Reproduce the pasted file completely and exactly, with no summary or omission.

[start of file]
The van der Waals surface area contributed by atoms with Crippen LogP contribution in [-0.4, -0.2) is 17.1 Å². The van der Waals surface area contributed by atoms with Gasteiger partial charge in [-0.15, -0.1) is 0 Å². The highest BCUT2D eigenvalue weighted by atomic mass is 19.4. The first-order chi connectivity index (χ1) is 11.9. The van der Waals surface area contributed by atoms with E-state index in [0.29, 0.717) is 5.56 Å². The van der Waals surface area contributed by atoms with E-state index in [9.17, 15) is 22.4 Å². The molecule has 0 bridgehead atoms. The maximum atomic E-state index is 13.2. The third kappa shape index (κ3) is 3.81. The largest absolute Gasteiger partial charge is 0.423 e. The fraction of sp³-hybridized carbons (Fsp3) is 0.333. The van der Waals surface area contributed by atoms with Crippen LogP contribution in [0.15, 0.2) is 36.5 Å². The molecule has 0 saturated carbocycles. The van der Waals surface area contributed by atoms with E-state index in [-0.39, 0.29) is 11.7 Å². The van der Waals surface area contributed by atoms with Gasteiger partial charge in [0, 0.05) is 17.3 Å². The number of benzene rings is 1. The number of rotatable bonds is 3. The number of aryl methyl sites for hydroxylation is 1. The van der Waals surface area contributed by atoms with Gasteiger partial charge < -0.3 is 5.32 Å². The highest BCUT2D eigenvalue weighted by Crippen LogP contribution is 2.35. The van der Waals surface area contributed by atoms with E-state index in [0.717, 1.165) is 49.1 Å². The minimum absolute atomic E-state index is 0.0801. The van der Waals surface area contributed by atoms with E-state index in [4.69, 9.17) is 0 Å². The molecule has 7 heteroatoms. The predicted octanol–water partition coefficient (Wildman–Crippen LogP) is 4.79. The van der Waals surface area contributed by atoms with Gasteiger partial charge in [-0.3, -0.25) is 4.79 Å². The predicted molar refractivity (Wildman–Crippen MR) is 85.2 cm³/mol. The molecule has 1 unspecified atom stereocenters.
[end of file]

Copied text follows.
The van der Waals surface area contributed by atoms with Crippen LogP contribution in [-0.4, -0.2) is 17.1 Å². The van der Waals surface area contributed by atoms with Gasteiger partial charge in [-0.15, -0.1) is 0 Å². The highest BCUT2D eigenvalue weighted by atomic mass is 19.4. The first-order chi connectivity index (χ1) is 11.9. The van der Waals surface area contributed by atoms with E-state index in [0.29, 0.717) is 5.56 Å². The van der Waals surface area contributed by atoms with E-state index in [9.17, 15) is 22.4 Å². The molecule has 0 bridgehead atoms. The maximum atomic E-state index is 13.2. The third kappa shape index (κ3) is 3.81. The largest absolute Gasteiger partial charge is 0.423 e. The fraction of sp³-hybridized carbons (Fsp3) is 0.333. The van der Waals surface area contributed by atoms with Crippen LogP contribution in [0.15, 0.2) is 36.5 Å². The molecule has 0 saturated carbocycles. The van der Waals surface area contributed by atoms with E-state index in [-0.39, 0.29) is 11.7 Å². The van der Waals surface area contributed by atoms with Gasteiger partial charge in [0, 0.05) is 17.3 Å². The number of benzene rings is 1. The number of rotatable bonds is 3. The number of aryl methyl sites for hydroxylation is 1. The van der Waals surface area contributed by atoms with Gasteiger partial charge < -0.3 is 5.32 Å². The highest BCUT2D eigenvalue weighted by Crippen LogP contribution is 2.35. The van der Waals surface area contributed by atoms with E-state index in [0.717, 1.165) is 49.1 Å². The minimum absolute atomic E-state index is 0.0801. The van der Waals surface area contributed by atoms with E-state index in [4.69, 9.17) is 0 Å². The molecule has 7 heteroatoms. The predicted octanol–water partition coefficient (Wildman–Crippen LogP) is 4.79. The van der Waals surface area contributed by atoms with Gasteiger partial charge in [-0.3, -0.25) is 4.79 Å². The predicted molar refractivity (Wildman–Crippen MR) is 85.2 cm³/mol. The molecule has 1 unspecified atom stereocenters.